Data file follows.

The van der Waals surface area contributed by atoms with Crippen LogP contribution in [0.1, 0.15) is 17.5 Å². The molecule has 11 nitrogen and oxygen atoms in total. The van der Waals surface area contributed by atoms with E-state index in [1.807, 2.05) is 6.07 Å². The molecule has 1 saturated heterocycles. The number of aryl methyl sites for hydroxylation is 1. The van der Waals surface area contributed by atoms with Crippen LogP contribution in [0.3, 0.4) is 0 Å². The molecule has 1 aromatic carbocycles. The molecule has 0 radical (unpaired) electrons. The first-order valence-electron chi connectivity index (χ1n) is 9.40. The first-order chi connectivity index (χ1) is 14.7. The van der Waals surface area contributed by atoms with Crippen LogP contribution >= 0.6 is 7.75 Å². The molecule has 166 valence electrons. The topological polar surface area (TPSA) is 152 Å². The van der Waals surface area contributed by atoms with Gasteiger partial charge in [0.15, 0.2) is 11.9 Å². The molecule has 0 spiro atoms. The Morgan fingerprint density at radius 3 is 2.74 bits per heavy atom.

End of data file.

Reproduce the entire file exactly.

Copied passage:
The van der Waals surface area contributed by atoms with Crippen LogP contribution in [0.1, 0.15) is 17.5 Å². The molecule has 11 nitrogen and oxygen atoms in total. The van der Waals surface area contributed by atoms with E-state index in [1.807, 2.05) is 6.07 Å². The molecule has 1 saturated heterocycles. The number of aryl methyl sites for hydroxylation is 1. The van der Waals surface area contributed by atoms with Crippen LogP contribution in [0.3, 0.4) is 0 Å². The molecule has 1 aromatic carbocycles. The molecule has 0 radical (unpaired) electrons. The first-order valence-electron chi connectivity index (χ1n) is 9.40. The first-order chi connectivity index (χ1) is 14.7. The van der Waals surface area contributed by atoms with Crippen LogP contribution >= 0.6 is 7.75 Å². The molecule has 166 valence electrons. The topological polar surface area (TPSA) is 152 Å². The van der Waals surface area contributed by atoms with Gasteiger partial charge in [0.15, 0.2) is 11.9 Å². The molecule has 0 spiro atoms. The Morgan fingerprint density at radius 3 is 2.74 bits per heavy atom.